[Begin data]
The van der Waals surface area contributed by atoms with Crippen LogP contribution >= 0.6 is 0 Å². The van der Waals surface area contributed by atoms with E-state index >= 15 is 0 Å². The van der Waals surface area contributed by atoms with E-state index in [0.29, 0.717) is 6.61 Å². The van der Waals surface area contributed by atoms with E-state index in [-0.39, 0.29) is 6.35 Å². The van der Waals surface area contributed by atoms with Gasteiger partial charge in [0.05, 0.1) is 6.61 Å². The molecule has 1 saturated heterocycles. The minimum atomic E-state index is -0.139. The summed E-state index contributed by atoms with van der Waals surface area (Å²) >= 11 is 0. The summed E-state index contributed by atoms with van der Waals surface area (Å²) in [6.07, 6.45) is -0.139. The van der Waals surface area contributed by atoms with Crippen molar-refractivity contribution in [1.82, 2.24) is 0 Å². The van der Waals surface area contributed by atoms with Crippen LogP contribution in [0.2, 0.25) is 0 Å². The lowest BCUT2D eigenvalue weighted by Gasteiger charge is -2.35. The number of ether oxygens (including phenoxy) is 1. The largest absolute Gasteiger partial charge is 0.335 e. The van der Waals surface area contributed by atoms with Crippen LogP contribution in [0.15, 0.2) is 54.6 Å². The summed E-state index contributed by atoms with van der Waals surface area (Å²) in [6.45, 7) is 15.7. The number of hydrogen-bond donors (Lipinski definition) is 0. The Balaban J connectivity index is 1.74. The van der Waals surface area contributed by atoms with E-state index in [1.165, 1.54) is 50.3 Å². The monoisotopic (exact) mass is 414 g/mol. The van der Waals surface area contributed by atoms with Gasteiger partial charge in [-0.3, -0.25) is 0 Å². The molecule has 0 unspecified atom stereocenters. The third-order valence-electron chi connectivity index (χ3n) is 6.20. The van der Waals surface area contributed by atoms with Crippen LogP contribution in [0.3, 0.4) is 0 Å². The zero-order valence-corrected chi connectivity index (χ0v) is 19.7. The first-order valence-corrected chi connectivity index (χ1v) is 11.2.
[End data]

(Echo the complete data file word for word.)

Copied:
The van der Waals surface area contributed by atoms with Crippen LogP contribution >= 0.6 is 0 Å². The van der Waals surface area contributed by atoms with E-state index >= 15 is 0 Å². The van der Waals surface area contributed by atoms with E-state index in [0.29, 0.717) is 6.61 Å². The van der Waals surface area contributed by atoms with E-state index in [-0.39, 0.29) is 6.35 Å². The van der Waals surface area contributed by atoms with Gasteiger partial charge in [0.05, 0.1) is 6.61 Å². The molecule has 1 saturated heterocycles. The minimum atomic E-state index is -0.139. The summed E-state index contributed by atoms with van der Waals surface area (Å²) >= 11 is 0. The summed E-state index contributed by atoms with van der Waals surface area (Å²) in [6.07, 6.45) is -0.139. The van der Waals surface area contributed by atoms with Crippen molar-refractivity contribution in [1.82, 2.24) is 0 Å². The van der Waals surface area contributed by atoms with Crippen LogP contribution in [0.2, 0.25) is 0 Å². The lowest BCUT2D eigenvalue weighted by Gasteiger charge is -2.35. The number of ether oxygens (including phenoxy) is 1. The largest absolute Gasteiger partial charge is 0.335 e. The van der Waals surface area contributed by atoms with Crippen LogP contribution in [0.15, 0.2) is 54.6 Å². The summed E-state index contributed by atoms with van der Waals surface area (Å²) in [6.45, 7) is 15.7. The number of hydrogen-bond donors (Lipinski definition) is 0. The Balaban J connectivity index is 1.74. The van der Waals surface area contributed by atoms with E-state index in [1.165, 1.54) is 50.3 Å². The monoisotopic (exact) mass is 414 g/mol. The van der Waals surface area contributed by atoms with Gasteiger partial charge in [-0.3, -0.25) is 0 Å². The molecule has 0 unspecified atom stereocenters. The third-order valence-electron chi connectivity index (χ3n) is 6.20. The van der Waals surface area contributed by atoms with Crippen LogP contribution in [0.3, 0.4) is 0 Å². The zero-order valence-corrected chi connectivity index (χ0v) is 19.7. The first-order valence-corrected chi connectivity index (χ1v) is 11.2.